14 May 2004
14 May 2004
BASF has entered the Chinese automotive industry to supply a 33 percent glass-fibre reinforced polyamide resin (sold under the name Capron) to First Auto Works.
The resin will be used for moulding into the thermoplastic air intake manifold (AIM) installed in the Hongqi sedan.
The thermoplastic AIM is claimed to significantly reduce fuel consumption due to the improved airflow in the smooth walled plastic part compared with its metal predecessor. The unit will be part of a four-cylinder engine fitted to the next-generation of FAW’s flagship Hongqi sedan which is due to be launched in mid-2004.
The injection mould being used to form the Hongqi’s AIM was built in Korea and requires vibration welding to connect the three parts of the complex structure. The polymer must withstand contact with hot air at 120 C for sustained periods as well as peak temperatures of 150 C.
“That the AIM is now ready for production is in large part thanks to the efforts of engineers in Korea, USA and China who carried out structural, warpage and vibration analyses for us, as well as burst pressure tests. BASF’s computer simulations of the part’s vibration and warpage behavior also proved accurate,” says HI Park, BASF Korea’s Market Development Manager.
The American Composites Manufacturers Association participated in a roundtable discussion about the IMAGINE Act. Known as the Innovative Materials in American Growth and Infrastructure, Newly Expanded (IMAGINE) Act, the new bill is designed to promote the increased use of innovative materials like fibre reinforced polymer (FRP) composites, as well as new manufacturing methods to accelerate the deployment and extend the life of infrastructure projects.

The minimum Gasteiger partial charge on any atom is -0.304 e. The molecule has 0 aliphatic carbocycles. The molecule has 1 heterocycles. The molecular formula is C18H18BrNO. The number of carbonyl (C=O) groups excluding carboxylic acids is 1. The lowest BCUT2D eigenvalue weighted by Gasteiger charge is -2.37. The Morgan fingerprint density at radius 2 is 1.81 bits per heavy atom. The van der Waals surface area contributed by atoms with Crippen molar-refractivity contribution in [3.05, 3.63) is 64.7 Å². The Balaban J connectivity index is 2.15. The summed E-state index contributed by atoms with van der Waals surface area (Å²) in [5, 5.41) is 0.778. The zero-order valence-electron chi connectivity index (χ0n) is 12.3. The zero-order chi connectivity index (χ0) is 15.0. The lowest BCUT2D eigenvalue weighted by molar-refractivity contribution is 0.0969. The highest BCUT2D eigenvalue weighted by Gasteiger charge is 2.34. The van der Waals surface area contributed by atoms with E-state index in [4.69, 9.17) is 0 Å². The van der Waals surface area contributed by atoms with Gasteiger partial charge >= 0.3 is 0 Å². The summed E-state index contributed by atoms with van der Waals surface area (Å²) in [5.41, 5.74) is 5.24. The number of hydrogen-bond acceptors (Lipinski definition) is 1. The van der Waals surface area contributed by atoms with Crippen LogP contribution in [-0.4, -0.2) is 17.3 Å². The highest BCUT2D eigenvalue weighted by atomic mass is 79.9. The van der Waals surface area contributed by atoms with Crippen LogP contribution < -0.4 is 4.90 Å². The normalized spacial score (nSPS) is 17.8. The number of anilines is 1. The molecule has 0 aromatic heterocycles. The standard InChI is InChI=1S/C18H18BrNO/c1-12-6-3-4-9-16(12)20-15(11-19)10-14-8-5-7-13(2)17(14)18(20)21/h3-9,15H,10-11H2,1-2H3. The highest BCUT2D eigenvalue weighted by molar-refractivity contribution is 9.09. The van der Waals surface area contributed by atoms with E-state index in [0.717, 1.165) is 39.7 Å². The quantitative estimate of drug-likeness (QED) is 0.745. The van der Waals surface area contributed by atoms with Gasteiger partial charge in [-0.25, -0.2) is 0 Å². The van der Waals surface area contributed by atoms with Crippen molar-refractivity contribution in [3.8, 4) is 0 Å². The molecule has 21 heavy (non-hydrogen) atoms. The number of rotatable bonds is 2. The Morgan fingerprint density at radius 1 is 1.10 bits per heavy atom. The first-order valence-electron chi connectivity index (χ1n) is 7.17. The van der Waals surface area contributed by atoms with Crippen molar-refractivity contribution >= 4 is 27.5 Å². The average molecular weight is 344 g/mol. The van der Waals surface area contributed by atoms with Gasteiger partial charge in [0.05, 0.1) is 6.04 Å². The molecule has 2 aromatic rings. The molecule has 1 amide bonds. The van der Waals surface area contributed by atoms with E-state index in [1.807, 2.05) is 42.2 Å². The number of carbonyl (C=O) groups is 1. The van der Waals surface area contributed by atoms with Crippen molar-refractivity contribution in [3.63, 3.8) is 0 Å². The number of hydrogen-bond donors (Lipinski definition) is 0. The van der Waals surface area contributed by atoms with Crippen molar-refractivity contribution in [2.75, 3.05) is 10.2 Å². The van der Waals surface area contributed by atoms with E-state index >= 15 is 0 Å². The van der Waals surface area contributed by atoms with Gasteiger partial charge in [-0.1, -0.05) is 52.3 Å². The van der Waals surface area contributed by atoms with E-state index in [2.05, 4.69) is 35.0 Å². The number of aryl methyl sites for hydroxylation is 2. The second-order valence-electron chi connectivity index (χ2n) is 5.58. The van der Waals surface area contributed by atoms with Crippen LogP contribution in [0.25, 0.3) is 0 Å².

After the collapse of a drinking water pipeline in downtown Amsterdam, the Netherlands, Insituform was contracted to reline a close to 100 year old pipe underneath one of the canals. Water was restored successfully within five days, with minimal impact on traffic and the environment.
Australian organisations Austrak, Laing O’Rourke and the University of Southern Queensland (USQ) have joined forces to develop polymer composite solutions for bridge transoms in a $10 million project titled Polymer Composite Transoms for Rail Bridge Deck Replacement (CompTrans).